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A few weeks ago, I participated in a conference call with an Inquidia customer to discuss their new initiative in predictive analytics. We’ve already been helping them build a web-based analytic app for about 9 months. The partnership has been quite successful, and with analytics, once the stakeholders start to see their data and statistics, they often say “aha, this is great, now I’d like to see….” Or in this case, “now that I’ve seen some of the drilldowns, I’d like to produce go-forward predictive models…” The discussion was wide-ranging, spirited, and productive.
The analytics in the app today are primarily exploratory, with slice and dice/drilldowns from important business dimensions such as product, geography, and vendor into financial targets like billings, revenue, and profit. The aim is to identify those dimension categories that are business leaders and laggards. In analytics parlance, the drilldown dimensions are independent variables or features, while the financial targets are the outputs or dependent variables. Going forward, the mandate is to be able to predict the performance with regression or machine learning models.
I had my statistical hat on early in the call, translating “dimensions” into categorical features, and “billings/profit” into numeric regression dependent variables. In concept, the work would be pretty straightforward, producing models that looked something like: profit = catvar1 + catvar2 + …..
After the call I flashed back to grad school, where we spent a lot of time working with precisely the same regression model challenge of continuous target variables against categorical or qualitative features. The tricky part was transforming the categorical variables so they made sense in the regression setting. What we ended up doing was coding “dummy variables” of 0’s and 1’s to represent qualitative variable categories. We then regressed the output variables of interest against those dummy variables. Back then, it was quite tedious to set up; today, thankfully, such “model matrices” are generated automatically by statistical software regression functions.
I also remembered a class assignment we were given to “prove” that the predictions derived from a regression of a numeric dependent on a qualitative feature were in fact equivalent to the means of the dependent summarized across levels of the categorical. In other words, in this simple case, the results of the predictive analytics would be identical to the exploratory.
So I just had to dig up a data set to test the conjecture. Lo and behold, I resurrected a blog from a few months back that used a data set Ames Iowa Housing Data that perfectly captured the need: a continuous dependent variable (house sale price), with scores of mostly categorical feature variables. So I loaded the data into R and ran a few models to “test” the exploratory = prediction conjecture.
What follows are the analyses. I’ll first explore the relationship between selected categorical predictors and house sale price visually. I’ll then compare house sale price means by those features with the unique predictions derived from regression models to determine if memory serves.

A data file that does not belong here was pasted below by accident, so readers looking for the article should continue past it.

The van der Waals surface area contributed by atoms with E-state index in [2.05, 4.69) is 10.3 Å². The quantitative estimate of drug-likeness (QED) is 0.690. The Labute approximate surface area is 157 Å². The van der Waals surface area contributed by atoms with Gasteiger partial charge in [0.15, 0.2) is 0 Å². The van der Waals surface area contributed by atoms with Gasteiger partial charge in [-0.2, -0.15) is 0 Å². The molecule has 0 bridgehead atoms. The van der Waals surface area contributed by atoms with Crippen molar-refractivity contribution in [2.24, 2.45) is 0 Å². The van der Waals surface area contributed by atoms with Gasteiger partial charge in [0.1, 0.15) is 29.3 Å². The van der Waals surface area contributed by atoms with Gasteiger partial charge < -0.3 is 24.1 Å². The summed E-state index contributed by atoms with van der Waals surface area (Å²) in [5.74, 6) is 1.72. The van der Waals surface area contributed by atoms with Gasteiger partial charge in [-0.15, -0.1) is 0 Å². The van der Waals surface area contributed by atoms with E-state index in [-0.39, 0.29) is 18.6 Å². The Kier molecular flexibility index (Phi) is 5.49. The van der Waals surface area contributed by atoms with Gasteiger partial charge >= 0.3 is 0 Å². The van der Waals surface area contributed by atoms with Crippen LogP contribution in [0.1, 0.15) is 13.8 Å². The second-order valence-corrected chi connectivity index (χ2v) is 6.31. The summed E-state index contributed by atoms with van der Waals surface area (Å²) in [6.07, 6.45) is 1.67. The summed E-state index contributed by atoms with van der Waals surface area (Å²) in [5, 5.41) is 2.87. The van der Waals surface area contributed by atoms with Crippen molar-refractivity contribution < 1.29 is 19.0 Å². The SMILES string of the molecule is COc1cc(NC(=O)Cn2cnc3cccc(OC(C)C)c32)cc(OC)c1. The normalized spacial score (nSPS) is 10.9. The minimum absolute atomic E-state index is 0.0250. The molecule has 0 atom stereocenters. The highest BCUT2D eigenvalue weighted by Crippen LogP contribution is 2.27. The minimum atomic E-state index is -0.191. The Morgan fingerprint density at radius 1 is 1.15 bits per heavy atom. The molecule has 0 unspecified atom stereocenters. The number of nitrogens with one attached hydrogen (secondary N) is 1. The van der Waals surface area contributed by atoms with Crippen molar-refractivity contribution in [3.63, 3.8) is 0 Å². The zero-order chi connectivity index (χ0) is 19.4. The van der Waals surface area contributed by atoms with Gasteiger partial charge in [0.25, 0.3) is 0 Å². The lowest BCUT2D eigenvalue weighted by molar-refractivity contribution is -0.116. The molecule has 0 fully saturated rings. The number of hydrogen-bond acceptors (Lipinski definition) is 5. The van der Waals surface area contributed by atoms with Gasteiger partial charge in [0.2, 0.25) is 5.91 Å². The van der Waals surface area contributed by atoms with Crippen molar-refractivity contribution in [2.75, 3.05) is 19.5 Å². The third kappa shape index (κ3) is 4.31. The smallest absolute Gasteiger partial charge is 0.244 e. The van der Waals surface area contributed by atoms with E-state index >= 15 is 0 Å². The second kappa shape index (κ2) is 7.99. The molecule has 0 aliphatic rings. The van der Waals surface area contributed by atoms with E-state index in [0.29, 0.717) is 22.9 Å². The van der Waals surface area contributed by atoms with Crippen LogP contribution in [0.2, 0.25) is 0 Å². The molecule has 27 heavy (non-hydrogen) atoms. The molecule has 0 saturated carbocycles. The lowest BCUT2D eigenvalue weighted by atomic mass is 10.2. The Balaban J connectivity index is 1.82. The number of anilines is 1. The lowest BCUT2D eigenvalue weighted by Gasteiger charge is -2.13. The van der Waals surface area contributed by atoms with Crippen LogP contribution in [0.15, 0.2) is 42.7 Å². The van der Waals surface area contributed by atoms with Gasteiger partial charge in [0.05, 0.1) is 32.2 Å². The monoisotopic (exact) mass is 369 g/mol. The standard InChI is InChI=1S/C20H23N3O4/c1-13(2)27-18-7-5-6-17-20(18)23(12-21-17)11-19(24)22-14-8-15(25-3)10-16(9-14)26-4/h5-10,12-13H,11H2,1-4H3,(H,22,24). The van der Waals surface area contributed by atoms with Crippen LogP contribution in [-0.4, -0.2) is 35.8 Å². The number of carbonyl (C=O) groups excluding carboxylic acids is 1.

First, set a few options, load some packages, and read the data into an R data.table named housing. Compute several new variables, changing character vars to factors and dates as appropriate. Also, create binned variables for grlivearea (ground living area size).
Define a frequencies function and examine bathrcde, quantgrlivearea, and the 2-way combination. Note that while the distributions of bathrcde and quantgrlivearea are individually reasonable, the 2-way “crosstab” is quite sparse, since living area size and the number of bathrooms are correlated. This is a common problem with survey data, reflecting collinearity among features.
First look at the density violin plot of log10saleprice by bathrcde, ordering by median log10saleprice left to right. Not surprisingly, median sale prices increase with the number of bedrooms. From the x-axis, note that there are 955 1-bedroom homes with a median sale price of $127,500, compared to 48 homes with 4 or more bedrooms and a median sale price of $294,859. bathrcde seems to be highly related to log10saleprice.
Next look at log10saleprice by quantgrlivarea. Not surprisingly again, median sale price increases pretty dramatically with the percentile-binned living area size.
Finally, consider the two-way, faceted violin plot of log10saleprice by bathrcde and quantgrlivarea, which affirms both the positive relationships between # bathrooms, floor space and sale price, and cross-feature sparsity.
Now contrast the log10saleprice means broken down by bathrcde in the top table with the regression predictions of log10saleprice on bathrcde in table 2, cell below. With the regression table, only the distinct predictions are cited. Confirming the math, the means by group are identical to the regression predictions.
Ditto for log10saleprice by quantgrlivarea.
And finally, the exploratory means summarized by both bathrcde and quantgrlivarea are identical to the predictions derived from the two-way regression of log10saleprice on bathrcde and quantgrlivarea plus the interaction term.
The takeaways from this simple exercise? First, I haven’t as yet completely lost my memory. Also, sometimes it may be prudent not to obsess on the distinction between exploratory and predictive analytics, which in certain situations produce similar results. Rather, a focus on the design and execution of asking/answering business analytic questions with pertinent visual and predictive tools might be optimal.